A Barium enema

An Overview

A barium enema is an X-ray exam that can detect changes or abnormalities in the large intestine (colon). The procedure is also called a colon X-ray. An enema is the injection of a liquid into your rectum through a small tube. In this case, the liquid contains a metallic substance (barium) that coats the lining of the colon. Normally, an X-ray produces a poor image of soft tissues, but the barium coating results in a relatively clear silhouette of the colon.
Having a barium enema may be a bit embarrassing and unpleasant, but it shouldn’t be painful. You’ll probably feel uncomfortable when the air is pumped into your bowel during the test, similar to the feeling of having trapped wind. You may have some bloating, wind or stomach cramps for a short while afterwards.

Purpose of Test

A barium enema is an indirect form of visualization used to examine the anatomy of the colon and occasionally the terminal ileum (the junction between the small and large intestines).
It may be recommended by your doctor if you have:

• Chronic diarrhea
• Chronic constipation
• Rectal bleeding
• Unexplained abdominal pain
• Unexplained weight loss
• Unexplained changes in bowel habits
• Bowel obstruction, such as caused by adhesions (scarring), volvulus (twisting), or intussusception (the telescoping of the intestine into itself)
• Celiac disease, an immune reaction to gluten resulting in the flattening of the intestinal lining
• Colon polyps, fleshy growths in the colon that have the potential to turn cancerous
• Colorectal cancer, cancer of the colon and/or rectum
• Diverticular disease (including diverticulosis and diverticulitis), in which abnormal pockets form in the intestine
• Inflammatory bowel disease (IBD), including Crohn’s disease and ulcerative colitis. A barium enema is a test that helps to highlight the large bowel so it can be clearly seen on an X-ray.
During the test, a white liquid called barium is passed into your bowel through your bottom.
A barium enema may be requested by any doctor who thinks you might have a problem with your bowel, including your GP.
The test will usually be carried out at a hospital radiology department by a radiologist or radiographer.

Why it’s done

In the past, doctors used barium enema to investigate the cause of abdominal symptoms. But this test has mostly been replaced by newer imaging tests that are more accurate, such as CT scans.
In the past, your doctor may have recommended a barium enema to determine the cause of signs and symptoms, such as the following:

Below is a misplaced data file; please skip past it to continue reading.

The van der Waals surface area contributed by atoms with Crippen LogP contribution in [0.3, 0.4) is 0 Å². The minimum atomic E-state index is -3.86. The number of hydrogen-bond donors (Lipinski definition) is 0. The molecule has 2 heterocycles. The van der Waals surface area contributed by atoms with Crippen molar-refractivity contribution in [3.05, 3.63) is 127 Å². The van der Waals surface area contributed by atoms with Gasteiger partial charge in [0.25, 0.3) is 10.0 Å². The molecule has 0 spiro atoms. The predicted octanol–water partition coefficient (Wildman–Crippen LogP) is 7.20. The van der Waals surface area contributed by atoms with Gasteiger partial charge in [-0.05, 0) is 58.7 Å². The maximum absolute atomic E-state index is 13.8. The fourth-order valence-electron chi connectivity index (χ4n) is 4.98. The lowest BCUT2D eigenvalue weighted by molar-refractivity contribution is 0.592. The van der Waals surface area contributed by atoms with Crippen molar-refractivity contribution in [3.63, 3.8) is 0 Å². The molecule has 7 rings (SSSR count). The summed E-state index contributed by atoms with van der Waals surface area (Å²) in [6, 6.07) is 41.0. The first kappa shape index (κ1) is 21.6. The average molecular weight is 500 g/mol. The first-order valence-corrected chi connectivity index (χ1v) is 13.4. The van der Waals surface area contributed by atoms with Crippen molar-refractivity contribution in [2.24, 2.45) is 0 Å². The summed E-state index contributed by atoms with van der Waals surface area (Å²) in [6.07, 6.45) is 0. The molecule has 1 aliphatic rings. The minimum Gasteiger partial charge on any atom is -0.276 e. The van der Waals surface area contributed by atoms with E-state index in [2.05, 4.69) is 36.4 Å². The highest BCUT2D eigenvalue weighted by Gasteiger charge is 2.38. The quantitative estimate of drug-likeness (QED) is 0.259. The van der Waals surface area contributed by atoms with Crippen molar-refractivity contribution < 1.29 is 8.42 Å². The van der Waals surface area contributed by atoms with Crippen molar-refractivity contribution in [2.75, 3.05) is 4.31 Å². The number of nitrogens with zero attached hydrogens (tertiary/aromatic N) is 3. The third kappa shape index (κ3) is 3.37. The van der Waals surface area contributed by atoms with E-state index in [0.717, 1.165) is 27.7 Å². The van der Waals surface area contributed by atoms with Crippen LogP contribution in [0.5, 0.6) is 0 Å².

• Abdominal pain
• Rectal bleeding
• Changes in bowel habits
• Unexplained weight loss
• Chronic diarrhea
• Persistent constipation

Risks

A barium enema exam poses few risks. Rarely, complications of a barium enema exam may include:
• Inflammation in tissues surrounding the colon
• Obstruction in the gastrointestinal tract
• Tear in the colon wall
• Allergic reaction to barium

Having a barium enema

Barium enema exams generally aren’t done during pregnancy because X-rays present a risk to the developing fetus

During the test:

• you’ll be asked to lie on your side on an X-ray table, and an injection of a medication called Buscopan may be given into your arm or hand to prevent involuntary bowel movements
• a small, soft tube will be gently inserted a few centimetres into your bottom, where it will remain throughout the test
• the barium is passed through the tube and into your bowel – try to keep the muscles in your bottom tight to prevent it coming back out, but don’t worry if some leaks out
• you may be asked to move around a bit to help the barium spread along your bowel, and air may be pumped into your bowel to expand it and help push the barium around
• several X-rays will be taken with you in different positions

Bowel Preparation

In order to obtain accurate images of your colon, you will need to completely empty your bowel of any fecal matter. This requires a restricted diet, laxatives, and possibly an enema. This is referred to asbowel preparation.

Once the appointment is scheduled, you will be given written instructions outlining what you can eat and how to vacate your bowel.
• 24 hours before the test, you will restrict yourself to a clear liquid diet. This includes the avoidance of milk or cream.
• At around midday, you will take a laxative at the time and dosage prescribed by your doctor. You will need to stay home and close to a bathroom, as the laxative will trigger frequent and watery bowel movements.
• For the rest of the day, you will need to drink plenty of fluids to keep hydrated. You may also want to apply some petroleum jelly to your anus after each bowel movement to avoid chafing.
• At bedtime, you may need to take another dose of the same or a different laxative. Some labs recommend this two-part procedure; others don’t

Managing Side Effects

• Your stools may appear white for a day or two as your body gradually clears the barium from the bowel. Some people may also experience constipation, headache, upset stomach and diarrhea. These symptoms tend to be mild and resolve within a couple of days.
• To lessen these side effects, drink plenty of fluids and eat foods high in insoluble fiber. Saline cathartics (like Milk of Magnesia (magnesium hydroxide)) can gently treat stomach upset and constipation, while emollient cathartics (like mineral oil or glycerin suppositories) may ease bowel movements.

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